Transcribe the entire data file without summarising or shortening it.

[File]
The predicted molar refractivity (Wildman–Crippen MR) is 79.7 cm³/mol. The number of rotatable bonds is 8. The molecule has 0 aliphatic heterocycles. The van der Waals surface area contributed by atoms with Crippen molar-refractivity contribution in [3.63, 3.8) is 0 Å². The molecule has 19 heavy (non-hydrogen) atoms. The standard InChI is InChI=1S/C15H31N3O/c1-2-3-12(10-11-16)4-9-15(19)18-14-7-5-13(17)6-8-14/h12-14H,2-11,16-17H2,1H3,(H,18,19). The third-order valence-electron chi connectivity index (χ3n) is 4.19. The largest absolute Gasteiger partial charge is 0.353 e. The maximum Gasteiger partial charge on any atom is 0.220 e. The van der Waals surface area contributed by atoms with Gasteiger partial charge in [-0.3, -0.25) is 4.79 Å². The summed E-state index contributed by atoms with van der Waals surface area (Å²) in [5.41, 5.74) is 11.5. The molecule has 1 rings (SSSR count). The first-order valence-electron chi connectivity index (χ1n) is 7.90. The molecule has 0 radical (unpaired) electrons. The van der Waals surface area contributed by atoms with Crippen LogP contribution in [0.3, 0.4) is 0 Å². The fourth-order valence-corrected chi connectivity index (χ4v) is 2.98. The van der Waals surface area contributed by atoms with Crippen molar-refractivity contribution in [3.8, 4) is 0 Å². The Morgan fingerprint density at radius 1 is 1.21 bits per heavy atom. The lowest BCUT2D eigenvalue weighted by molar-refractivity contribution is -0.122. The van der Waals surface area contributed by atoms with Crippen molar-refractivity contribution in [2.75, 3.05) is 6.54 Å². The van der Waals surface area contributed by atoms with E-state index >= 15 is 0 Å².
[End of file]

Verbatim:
The predicted molar refractivity (Wildman–Crippen MR) is 79.7 cm³/mol. The number of rotatable bonds is 8. The molecule has 0 aliphatic heterocycles. The van der Waals surface area contributed by atoms with Crippen molar-refractivity contribution in [3.63, 3.8) is 0 Å². The molecule has 19 heavy (non-hydrogen) atoms. The standard InChI is InChI=1S/C15H31N3O/c1-2-3-12(10-11-16)4-9-15(19)18-14-7-5-13(17)6-8-14/h12-14H,2-11,16-17H2,1H3,(H,18,19). The third-order valence-electron chi connectivity index (χ3n) is 4.19. The largest absolute Gasteiger partial charge is 0.353 e. The maximum Gasteiger partial charge on any atom is 0.220 e. The van der Waals surface area contributed by atoms with Gasteiger partial charge in [-0.3, -0.25) is 4.79 Å². The summed E-state index contributed by atoms with van der Waals surface area (Å²) in [5.41, 5.74) is 11.5. The molecule has 1 rings (SSSR count). The first-order valence-electron chi connectivity index (χ1n) is 7.90. The molecule has 0 radical (unpaired) electrons. The van der Waals surface area contributed by atoms with Crippen LogP contribution in [0.3, 0.4) is 0 Å². The fourth-order valence-corrected chi connectivity index (χ4v) is 2.98. The van der Waals surface area contributed by atoms with Crippen molar-refractivity contribution in [3.8, 4) is 0 Å². The Morgan fingerprint density at radius 1 is 1.21 bits per heavy atom. The lowest BCUT2D eigenvalue weighted by molar-refractivity contribution is -0.122. The van der Waals surface area contributed by atoms with Crippen molar-refractivity contribution in [2.75, 3.05) is 6.54 Å². The van der Waals surface area contributed by atoms with E-state index >= 15 is 0 Å².